"I've known Sgt. Crowley for 11 years... he's done a marvelous job. And for this to happen to him was wrong. Cambridge police are not stupid," said Steve Killion, Pres. of the Cambridge Police Patrol Officers Assocation.
What do you think of the latest developments in this story? Sound off below.
Tonight, we'll talk to an eyewitness to the arrest. You'll hear from a black police officer who was present when Sgt. Crowley arrested Prof. Gates. Find out if he supports the arrest.
Join us for this and more starting at 10pm eastern. See you then!
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Treasury Secretary Timothy Geithner testifies before the House Financial Services Committee on Capitol Hill July 24, 2009. (Photo by Chip Somodevilla/Getty Images)
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For the last time, it's Geit-ner, not Geith-ner!
Joseph Murphy, San Francisco, CA
Secretary Timothy Geither just BEFORE he is told that the tax on Medical Marijuana is only going to help the State of California.
[cnn-photo-caption image=http://i2.cdn.turner.com/cnn/2009/US/07/24/officer.gates.arrest/art.gates.cnn.jpg caption="Harvard University professor Henry Louis Gates Jr. was arrested after a reported break-in."]
Special to CNN
President Obama expressed what many Americans feel regarding the recent arrest of Harvard professor Henry Louis "Skip" Gates - that the Cambridge, Massachusetts, police responded "stupidly."
Obama is catching some flak for that, but I applaud him for having had the courage to speak his heart and mind.
I wonder if the president himself has ever experienced the blunt end of racial profiling, or if he personally knows of anyone other than Professor Gates who has. Among African-American males in this country, the small minority is those who have not or do not.
Did some prior experience or knowledge inform his response about the Gates incident? I have no facts to back this up, but, to me, it seemed personal. If it was, I understand.
[cnn-photo-caption image=http://i2.cdn.turner.com/cnn/2009/US/07/23/officer.gates.arrest/art.gates.cnn.jpg caption="Harvard University professor Henry Louis Gates Jr. was arrested after a reported break-in."]
Sherrilyn A. Ifill
In an interview with The Root after the ordeal of his arrest in his home in Cambridge, this week Harvard professor (and The Root’s editor-in-chief) Henry Louis “Skip” Gates Jr. announced his intention to make a PBS special about race and the criminal justice system. It would bring welcome attention to an important and still underreported issue.
Although Gates’ experience has been described as racial profiling, the problem of race and the criminal justice system is more complex. It includes police brutality (including the increasing and sometimes deadly use of Tasers), disparate sentencing, poor prison conditions, harsh and often racially disparate sentencing, and a range of barriers to the reintegration of ex-offenders. Any one of these issues would benefit from a thoughtful PBS special, especially one with the scholarly imprimatur of a Gates production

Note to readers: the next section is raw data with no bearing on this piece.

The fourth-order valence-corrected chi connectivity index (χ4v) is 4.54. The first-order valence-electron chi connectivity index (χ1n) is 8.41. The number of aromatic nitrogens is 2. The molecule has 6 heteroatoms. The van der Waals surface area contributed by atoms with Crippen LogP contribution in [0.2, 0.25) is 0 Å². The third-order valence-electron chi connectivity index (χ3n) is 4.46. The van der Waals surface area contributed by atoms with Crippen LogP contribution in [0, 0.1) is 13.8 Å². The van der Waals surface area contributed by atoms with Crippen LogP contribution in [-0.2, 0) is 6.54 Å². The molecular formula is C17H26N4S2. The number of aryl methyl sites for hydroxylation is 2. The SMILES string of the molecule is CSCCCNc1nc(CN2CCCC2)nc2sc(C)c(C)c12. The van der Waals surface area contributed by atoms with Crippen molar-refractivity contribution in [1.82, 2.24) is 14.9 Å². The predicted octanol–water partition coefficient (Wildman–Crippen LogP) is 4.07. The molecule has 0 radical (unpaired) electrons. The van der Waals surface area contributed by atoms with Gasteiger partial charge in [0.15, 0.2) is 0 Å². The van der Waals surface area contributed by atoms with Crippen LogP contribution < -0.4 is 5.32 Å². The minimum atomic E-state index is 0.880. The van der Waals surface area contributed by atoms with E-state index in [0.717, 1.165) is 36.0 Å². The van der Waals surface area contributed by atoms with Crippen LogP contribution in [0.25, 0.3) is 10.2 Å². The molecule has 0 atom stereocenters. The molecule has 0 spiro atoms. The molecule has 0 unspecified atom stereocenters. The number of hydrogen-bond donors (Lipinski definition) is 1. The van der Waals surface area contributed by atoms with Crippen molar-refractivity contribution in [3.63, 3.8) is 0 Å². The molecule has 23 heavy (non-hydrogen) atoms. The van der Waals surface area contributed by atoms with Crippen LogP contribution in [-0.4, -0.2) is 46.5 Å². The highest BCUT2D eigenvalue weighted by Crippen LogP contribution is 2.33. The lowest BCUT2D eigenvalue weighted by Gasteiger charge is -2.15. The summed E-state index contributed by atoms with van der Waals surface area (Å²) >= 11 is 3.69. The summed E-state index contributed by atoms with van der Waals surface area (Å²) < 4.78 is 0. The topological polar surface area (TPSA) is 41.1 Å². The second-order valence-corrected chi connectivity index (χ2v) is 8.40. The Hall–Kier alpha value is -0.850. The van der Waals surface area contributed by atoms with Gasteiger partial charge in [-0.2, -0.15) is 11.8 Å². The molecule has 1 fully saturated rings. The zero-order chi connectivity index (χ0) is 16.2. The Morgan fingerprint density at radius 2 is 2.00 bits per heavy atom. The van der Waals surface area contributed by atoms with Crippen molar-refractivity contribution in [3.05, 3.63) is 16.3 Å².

Gates has developed something of a franchise on PBS, particularly his specials on genealogy. In these programs, Gates and his research team have meticulously traced the lineage of famous black people from Oprah to Chris Rock to Quincy Jones. The segments in which Gates shares the fruit of his research with his subjects is always emotionally wrenching. The stories of the slaves, freedmen, teachers and soldiers who struggled and somehow made it through, reduce his rich and famous subjects to moments of speechlessness and often tears. In this sense, we learn about African-American history through the eyes of exceptional and successful African Americans. We share with them a kind of personal journey into their own family history.
The New York Times
Forget the wonkery. Let’s get primeval. Rising health care costs are a stampede of big ugly rhinos. They are trampling your crops, stomping on your children’s play areas and spoiling your hunting grounds.
President Obama wasn’t exaggerating when he said this cost onslaught is unsustainable. The rhinos have been roaming unchecked for a generation. We’ve thrown research projects, legislative and corporate reforms at them, all in an effort to tamp down health care inflation. But the rhinos keep coming. They are ubiquitous, powerful, protean and inexorable.
They feed on fuel sources deep in our system: expensive technological progress, the self-interest of the millions of people who make their living off the system, the public’s desire to get the best care for nothing, the fee-for-service payment system and so on.
The rhinos are closing off your future. As the White House folks say, health care premiums have doubled over the last decade. The government is saddled with $36 trillion in unfunded liabilities.
So your only question should be: Where do you find a tool or weapon big enough to stop the rhino stampedes? You know the problem is big, and you figure the response had better be gigantic.
"We all have been harmed. Today more than ever we need unity," said former Iranian President Ali Akbar Hashemi Rafsanjani during Friday prayers at Tehran University on July 17. It was a crucial sermon and, in the manner of many things Persian, purposefully and delicately opaque. Some thought Rafsanjani's speech was a direct threat to the Ahmadi-Khamenei regime. He demanded the release of political prisoners, an end to violence against protesters, the restoration of Iran's (intermittently) free press.
Others thought Rafsanjani, speaking with the approval of the Supreme Leader, was trying to build a bridge between the opposition and the regime. For me, it brought back memories of a less opaque Friday-prayers sermon I'd actually seen Rafsanjani deliver in December 2001, in which he spoke of the need for an "Islamic bomb."
The signature foreign policy initiative of Barack Obama's presidential campaign was his desire to begin negotiations with Iran. It was ridiculed by John McCain and by Hillary Clinton, now his Secretary of State. Obama persisted, with reason: it was a good idea. How he proceeds now, after Iran's brutal electoral debacle, could be the most important foreign policy decision of his presidency. As Clinton made clear in a speech to the Council on Foreign Relations two days before Rafsanjani spoke, the Obama Administration has not wavered in its desire for talks. And yet, the body language has changed.